Children get hands-on experience testing soil at Cully Park, a former landfill located in Northeast Portland.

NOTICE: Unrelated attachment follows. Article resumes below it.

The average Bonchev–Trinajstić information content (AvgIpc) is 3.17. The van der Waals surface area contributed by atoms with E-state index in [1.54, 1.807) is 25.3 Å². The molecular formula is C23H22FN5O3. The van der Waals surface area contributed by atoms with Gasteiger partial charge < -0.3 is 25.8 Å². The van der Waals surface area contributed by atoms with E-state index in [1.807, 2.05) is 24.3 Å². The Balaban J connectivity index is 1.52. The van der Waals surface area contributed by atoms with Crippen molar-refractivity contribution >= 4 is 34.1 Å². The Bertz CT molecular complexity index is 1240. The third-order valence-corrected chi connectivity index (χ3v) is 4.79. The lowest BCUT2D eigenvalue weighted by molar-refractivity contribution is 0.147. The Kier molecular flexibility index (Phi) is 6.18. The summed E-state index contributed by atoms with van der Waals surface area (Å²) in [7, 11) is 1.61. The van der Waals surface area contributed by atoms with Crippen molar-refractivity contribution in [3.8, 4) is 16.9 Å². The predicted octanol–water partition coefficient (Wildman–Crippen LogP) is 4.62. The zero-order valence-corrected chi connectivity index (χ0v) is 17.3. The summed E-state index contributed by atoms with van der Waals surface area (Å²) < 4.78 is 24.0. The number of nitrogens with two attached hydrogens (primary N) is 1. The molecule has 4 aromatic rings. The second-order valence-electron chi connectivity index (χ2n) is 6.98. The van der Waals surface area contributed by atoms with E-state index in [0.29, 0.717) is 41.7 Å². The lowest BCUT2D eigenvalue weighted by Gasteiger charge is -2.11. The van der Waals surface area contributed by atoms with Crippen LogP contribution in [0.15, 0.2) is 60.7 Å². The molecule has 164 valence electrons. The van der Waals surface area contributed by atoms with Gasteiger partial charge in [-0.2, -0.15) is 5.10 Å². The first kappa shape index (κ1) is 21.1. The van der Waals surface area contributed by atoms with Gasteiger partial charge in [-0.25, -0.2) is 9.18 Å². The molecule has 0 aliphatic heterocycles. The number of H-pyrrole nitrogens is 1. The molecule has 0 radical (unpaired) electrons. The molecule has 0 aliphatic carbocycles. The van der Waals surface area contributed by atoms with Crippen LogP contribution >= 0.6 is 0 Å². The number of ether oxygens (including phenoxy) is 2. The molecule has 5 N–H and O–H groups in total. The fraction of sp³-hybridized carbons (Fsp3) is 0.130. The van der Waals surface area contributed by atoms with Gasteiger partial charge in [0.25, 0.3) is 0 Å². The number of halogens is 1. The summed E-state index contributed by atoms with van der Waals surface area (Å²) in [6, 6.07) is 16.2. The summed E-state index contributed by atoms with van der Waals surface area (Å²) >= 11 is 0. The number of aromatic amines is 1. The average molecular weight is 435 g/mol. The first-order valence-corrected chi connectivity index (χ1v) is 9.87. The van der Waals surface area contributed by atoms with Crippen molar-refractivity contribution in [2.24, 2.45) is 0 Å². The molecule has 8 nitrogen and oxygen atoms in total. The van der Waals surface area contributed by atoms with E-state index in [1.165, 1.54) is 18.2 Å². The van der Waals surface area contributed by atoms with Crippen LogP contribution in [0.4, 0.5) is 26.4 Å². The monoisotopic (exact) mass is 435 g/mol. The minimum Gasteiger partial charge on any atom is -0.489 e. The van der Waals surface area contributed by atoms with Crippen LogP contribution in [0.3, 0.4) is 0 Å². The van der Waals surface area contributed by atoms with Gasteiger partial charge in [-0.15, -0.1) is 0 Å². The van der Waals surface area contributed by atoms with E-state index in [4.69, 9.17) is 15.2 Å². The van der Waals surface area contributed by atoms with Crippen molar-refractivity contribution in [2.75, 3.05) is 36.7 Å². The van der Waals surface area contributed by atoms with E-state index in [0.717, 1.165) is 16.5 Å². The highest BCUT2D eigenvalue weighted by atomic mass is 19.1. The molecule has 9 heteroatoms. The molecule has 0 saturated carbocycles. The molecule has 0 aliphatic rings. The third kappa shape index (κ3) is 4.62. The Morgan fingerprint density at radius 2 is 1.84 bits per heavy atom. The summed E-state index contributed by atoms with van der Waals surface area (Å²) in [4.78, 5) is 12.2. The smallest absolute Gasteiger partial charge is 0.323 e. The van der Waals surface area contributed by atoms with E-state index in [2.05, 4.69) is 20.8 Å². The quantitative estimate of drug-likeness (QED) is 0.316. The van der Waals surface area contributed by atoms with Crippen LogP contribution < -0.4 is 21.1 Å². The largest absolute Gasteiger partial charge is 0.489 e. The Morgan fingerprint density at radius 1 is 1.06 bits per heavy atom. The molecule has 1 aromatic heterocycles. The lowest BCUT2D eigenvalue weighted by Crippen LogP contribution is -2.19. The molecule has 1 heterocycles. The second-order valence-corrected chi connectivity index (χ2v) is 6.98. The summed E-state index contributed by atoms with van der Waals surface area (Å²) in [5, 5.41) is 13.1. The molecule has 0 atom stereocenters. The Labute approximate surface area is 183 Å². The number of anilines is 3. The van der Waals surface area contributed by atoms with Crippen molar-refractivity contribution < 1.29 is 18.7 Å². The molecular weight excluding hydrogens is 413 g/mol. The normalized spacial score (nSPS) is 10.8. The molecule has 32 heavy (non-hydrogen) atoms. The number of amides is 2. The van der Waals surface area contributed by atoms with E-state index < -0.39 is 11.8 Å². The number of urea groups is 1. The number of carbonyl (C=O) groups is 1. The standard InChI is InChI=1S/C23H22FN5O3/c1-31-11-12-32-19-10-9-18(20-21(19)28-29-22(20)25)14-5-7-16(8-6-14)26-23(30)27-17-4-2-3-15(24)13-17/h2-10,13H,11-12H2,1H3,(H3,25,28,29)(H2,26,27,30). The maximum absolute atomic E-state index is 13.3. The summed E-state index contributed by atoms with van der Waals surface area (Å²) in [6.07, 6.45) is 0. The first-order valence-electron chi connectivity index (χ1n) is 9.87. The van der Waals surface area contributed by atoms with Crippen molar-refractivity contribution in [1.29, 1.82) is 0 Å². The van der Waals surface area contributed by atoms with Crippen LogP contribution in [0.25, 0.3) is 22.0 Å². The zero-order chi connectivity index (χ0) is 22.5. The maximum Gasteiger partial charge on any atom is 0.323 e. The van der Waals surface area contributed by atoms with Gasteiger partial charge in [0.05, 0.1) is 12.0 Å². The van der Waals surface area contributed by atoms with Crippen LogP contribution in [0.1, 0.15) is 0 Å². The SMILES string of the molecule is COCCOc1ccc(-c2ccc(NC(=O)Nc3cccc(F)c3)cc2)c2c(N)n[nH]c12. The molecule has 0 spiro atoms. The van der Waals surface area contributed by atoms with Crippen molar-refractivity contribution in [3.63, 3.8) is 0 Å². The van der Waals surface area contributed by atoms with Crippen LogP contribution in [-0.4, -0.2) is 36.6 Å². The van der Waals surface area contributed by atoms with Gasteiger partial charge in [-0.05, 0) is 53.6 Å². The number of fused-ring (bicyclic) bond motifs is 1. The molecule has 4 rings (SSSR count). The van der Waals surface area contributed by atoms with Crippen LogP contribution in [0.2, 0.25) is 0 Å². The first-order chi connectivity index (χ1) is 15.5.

End site use In a perfect world many public health advocates would jump for joy if we could promote the redevelopment of brownfields to affordable housing, parks and green space, living-wage employment centers and other uses that focus on reducing inequity and working toward community benefit. However, because public health by and large lacks the funding to purchase brownfield properties, we seek to develop partnerships and community benefit agreements with developers through joint applications for state and federal assessment and cleanup funding, most of which is not eligible for private business to apply for on its own. Through these partnerships we can negotiate development that pencils out for the developer, while still providing community benefit- made possible by offsetting assessment and cleanup costs mentioned above. For example, the county might be able to negotiate a percentage of units as affordable if the development is housing, or the community might ask for accessibility (curb ramps), safety (i.e. better lighting), and recreational improvements (such as a small park area) as a portion of the development. Though small, these little ‘wins’ can add up to big improvements for a neighborhood. Why Depave Cares about Public Health and Brownfields Depave shares the values of creating healthy, active and beautiful urban community spaces. We are improving areas that are over-paved, but are typically not brownfields. In a brownfield you typically need to cap the soil, so freeing it up like we do wouldn’t be a good idea when there is contamination. However we share a similar value about empowering community members to make their urban spaces healthier for people and the environment. Want to learn more about how you can get involved in brownfield work in your community? Email